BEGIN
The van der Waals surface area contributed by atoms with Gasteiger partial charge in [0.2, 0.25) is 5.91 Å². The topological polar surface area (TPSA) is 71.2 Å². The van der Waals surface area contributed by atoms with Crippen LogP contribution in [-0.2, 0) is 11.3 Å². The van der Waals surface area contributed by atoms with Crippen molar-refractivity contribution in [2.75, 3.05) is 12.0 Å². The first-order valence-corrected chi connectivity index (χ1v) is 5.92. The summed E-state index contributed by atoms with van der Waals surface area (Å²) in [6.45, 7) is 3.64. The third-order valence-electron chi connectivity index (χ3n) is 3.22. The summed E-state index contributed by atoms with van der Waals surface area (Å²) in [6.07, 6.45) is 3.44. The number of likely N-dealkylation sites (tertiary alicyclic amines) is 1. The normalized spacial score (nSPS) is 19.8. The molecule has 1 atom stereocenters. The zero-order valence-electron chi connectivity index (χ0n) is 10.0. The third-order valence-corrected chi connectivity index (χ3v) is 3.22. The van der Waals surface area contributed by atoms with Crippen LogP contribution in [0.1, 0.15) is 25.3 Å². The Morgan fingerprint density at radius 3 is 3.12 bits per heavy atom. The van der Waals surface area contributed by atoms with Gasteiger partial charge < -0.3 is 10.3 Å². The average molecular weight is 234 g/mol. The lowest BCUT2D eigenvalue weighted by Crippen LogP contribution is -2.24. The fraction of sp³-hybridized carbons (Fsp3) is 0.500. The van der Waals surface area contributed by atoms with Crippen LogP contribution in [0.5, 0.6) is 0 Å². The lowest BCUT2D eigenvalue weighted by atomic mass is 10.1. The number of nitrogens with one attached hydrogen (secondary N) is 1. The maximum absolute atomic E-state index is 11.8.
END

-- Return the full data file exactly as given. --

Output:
The van der Waals surface area contributed by atoms with Gasteiger partial charge in [0.2, 0.25) is 5.91 Å². The topological polar surface area (TPSA) is 71.2 Å². The van der Waals surface area contributed by atoms with Crippen LogP contribution in [-0.2, 0) is 11.3 Å². The van der Waals surface area contributed by atoms with Crippen molar-refractivity contribution in [2.75, 3.05) is 12.0 Å². The first-order valence-corrected chi connectivity index (χ1v) is 5.92. The summed E-state index contributed by atoms with van der Waals surface area (Å²) in [6.45, 7) is 3.64. The third-order valence-electron chi connectivity index (χ3n) is 3.22. The summed E-state index contributed by atoms with van der Waals surface area (Å²) in [6.07, 6.45) is 3.44. The number of likely N-dealkylation sites (tertiary alicyclic amines) is 1. The normalized spacial score (nSPS) is 19.8. The molecule has 1 atom stereocenters. The zero-order valence-electron chi connectivity index (χ0n) is 10.0. The third-order valence-corrected chi connectivity index (χ3v) is 3.22. The van der Waals surface area contributed by atoms with Crippen LogP contribution in [0.1, 0.15) is 25.3 Å². The Morgan fingerprint density at radius 3 is 3.12 bits per heavy atom. The van der Waals surface area contributed by atoms with Gasteiger partial charge < -0.3 is 10.3 Å². The average molecular weight is 234 g/mol. The lowest BCUT2D eigenvalue weighted by Crippen LogP contribution is -2.24. The fraction of sp³-hybridized carbons (Fsp3) is 0.500. The van der Waals surface area contributed by atoms with Crippen LogP contribution in [0.5, 0.6) is 0 Å². The lowest BCUT2D eigenvalue weighted by atomic mass is 10.1. The number of nitrogens with one attached hydrogen (secondary N) is 1. The maximum absolute atomic E-state index is 11.8.